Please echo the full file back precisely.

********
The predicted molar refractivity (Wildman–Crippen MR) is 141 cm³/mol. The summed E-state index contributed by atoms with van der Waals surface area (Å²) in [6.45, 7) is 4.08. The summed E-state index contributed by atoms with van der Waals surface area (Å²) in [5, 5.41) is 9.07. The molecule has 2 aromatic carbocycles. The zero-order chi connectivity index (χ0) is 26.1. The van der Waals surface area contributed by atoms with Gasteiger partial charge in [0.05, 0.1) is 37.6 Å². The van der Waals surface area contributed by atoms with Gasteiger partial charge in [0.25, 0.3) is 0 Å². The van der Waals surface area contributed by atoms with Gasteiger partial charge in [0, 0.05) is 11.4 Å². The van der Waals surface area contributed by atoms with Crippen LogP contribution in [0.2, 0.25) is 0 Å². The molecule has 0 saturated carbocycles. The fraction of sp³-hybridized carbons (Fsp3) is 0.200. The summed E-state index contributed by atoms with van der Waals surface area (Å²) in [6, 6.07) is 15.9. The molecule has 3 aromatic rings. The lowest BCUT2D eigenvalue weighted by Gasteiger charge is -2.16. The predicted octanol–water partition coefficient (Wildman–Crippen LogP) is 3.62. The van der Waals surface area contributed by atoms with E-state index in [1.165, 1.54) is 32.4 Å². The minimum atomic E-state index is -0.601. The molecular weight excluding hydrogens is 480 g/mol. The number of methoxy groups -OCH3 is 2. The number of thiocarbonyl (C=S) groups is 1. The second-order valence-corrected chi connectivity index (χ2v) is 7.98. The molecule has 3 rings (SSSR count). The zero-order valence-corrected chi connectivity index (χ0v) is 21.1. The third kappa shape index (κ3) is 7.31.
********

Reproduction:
The predicted molar refractivity (Wildman–Crippen MR) is 141 cm³/mol. The summed E-state index contributed by atoms with van der Waals surface area (Å²) in [6.45, 7) is 4.08. The summed E-state index contributed by atoms with van der Waals surface area (Å²) in [5, 5.41) is 9.07. The molecule has 2 aromatic carbocycles. The zero-order chi connectivity index (χ0) is 26.1. The van der Waals surface area contributed by atoms with Gasteiger partial charge in [0.05, 0.1) is 37.6 Å². The van der Waals surface area contributed by atoms with Gasteiger partial charge in [0.25, 0.3) is 0 Å². The van der Waals surface area contributed by atoms with Gasteiger partial charge in [0, 0.05) is 11.4 Å². The van der Waals surface area contributed by atoms with Crippen LogP contribution in [0.2, 0.25) is 0 Å². The molecule has 0 saturated carbocycles. The fraction of sp³-hybridized carbons (Fsp3) is 0.200. The summed E-state index contributed by atoms with van der Waals surface area (Å²) in [6, 6.07) is 15.9. The molecule has 3 aromatic rings. The lowest BCUT2D eigenvalue weighted by Gasteiger charge is -2.16. The predicted octanol–water partition coefficient (Wildman–Crippen LogP) is 3.62. The van der Waals surface area contributed by atoms with E-state index in [1.165, 1.54) is 32.4 Å². The minimum atomic E-state index is -0.601. The molecular weight excluding hydrogens is 480 g/mol. The number of methoxy groups -OCH3 is 2. The number of thiocarbonyl (C=S) groups is 1. The second-order valence-corrected chi connectivity index (χ2v) is 7.98. The molecule has 3 rings (SSSR count). The zero-order valence-corrected chi connectivity index (χ0v) is 21.1. The third kappa shape index (κ3) is 7.31.